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South Africa signs J&J vaccine deal, eases restrictions

JOHANNESBURG (Reuters) - South Africa has signed an agreement with Johnson & Johnson to secure 11 million COVID-19 vaccine doses and will ease restrictions due to a decline in new cases, President Cyril Ramaphosa said on Sunday.

FILE PHOTO: A worker looks on as the second delivery of the Johnson & Johnson coronavirus disease (COVID-19) vaccine is offloaded at the O.R Tambo International Airport in Johannesburg, South Africa, February 27, 2021. Kim Ludbrook/Pool via REUTERS

South Africa has been the hardest-hit on the continent by the pandemic, recording almost half of the COVID-19 deaths and more than a third of reported infections.

But daily cases have fallen below 2,000, from a peak above 20,000 last month during a second wave of infections.

Ramaphosa said in a televised address that 2.8 million of the J&J doses would be delivered in the second quarter, with the rest spread throughout the year.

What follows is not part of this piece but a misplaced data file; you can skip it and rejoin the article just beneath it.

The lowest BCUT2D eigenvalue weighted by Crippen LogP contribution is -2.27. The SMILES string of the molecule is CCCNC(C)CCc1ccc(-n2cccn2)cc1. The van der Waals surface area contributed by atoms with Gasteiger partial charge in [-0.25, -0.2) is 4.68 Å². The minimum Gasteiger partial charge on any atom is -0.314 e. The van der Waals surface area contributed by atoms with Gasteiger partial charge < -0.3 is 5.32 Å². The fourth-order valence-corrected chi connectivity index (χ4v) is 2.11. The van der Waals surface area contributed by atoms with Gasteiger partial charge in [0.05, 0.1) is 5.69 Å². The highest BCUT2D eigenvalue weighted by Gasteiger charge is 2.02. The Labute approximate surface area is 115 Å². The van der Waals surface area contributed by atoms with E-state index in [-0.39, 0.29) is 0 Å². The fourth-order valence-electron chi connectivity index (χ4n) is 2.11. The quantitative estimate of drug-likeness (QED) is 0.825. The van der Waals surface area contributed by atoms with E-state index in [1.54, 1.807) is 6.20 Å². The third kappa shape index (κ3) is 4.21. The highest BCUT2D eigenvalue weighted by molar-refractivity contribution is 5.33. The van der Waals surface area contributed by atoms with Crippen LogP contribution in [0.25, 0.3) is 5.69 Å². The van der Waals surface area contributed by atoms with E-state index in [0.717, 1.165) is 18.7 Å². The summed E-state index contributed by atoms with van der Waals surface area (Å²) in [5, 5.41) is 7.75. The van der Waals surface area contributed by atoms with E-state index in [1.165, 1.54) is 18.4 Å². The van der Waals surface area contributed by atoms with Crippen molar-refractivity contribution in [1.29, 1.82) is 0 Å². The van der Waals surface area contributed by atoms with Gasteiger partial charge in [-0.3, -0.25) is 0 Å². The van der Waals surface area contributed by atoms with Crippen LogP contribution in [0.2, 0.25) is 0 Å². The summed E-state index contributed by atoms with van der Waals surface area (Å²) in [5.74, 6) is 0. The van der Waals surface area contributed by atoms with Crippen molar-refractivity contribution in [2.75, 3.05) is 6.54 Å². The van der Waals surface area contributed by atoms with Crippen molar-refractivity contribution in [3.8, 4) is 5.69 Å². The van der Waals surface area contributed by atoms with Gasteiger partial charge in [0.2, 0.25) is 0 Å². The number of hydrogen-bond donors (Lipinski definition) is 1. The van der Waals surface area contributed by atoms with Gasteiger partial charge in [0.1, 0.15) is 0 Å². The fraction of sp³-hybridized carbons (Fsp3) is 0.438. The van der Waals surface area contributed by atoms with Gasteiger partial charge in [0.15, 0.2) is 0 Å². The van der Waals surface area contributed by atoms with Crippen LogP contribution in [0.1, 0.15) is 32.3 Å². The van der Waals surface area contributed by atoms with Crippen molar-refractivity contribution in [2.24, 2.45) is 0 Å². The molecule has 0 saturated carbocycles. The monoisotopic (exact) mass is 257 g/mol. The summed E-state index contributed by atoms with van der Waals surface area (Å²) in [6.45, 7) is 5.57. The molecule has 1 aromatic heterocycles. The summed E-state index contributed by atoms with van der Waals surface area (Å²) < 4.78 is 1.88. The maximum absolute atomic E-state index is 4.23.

South Africa started administering the single-dose J&J vaccine this month in a research study targeting healthcare workers but has not yet rolled out shots to the wider population unlike in many Western countries.

Ramaphosa said 20 million doses of Pfizer’s vaccine had also been secured, 12 million shots would come from the World Health Organization’s COVAX scheme and that the government was finalising its allocation from the African Union.

In total the country aims to vaccinate 40 million people, or two-thirds of the population.

Ramaphosa said that so far more than 67,000 health workers had received the J&J vaccine.

The second phase of the country’s vaccination programme, which includes the elderly, essential workers and those with co-morbidities, would start around late April or early May.

The cabinet had decided to move the country from alert level 3 to 1, he added, meaning a shorter curfew from midnight to 4 a.m., gatherings would be allowed and alcohol sales would return to normal licence provisions.

“The easing of restrictions should not be viewed as a reason to abandon precautions,” Ramaphosa said. “The threat of a third wave is constantly present.”

Reporting by Alexander Winning; Editing by Kevin Liffey and Jane Merriman

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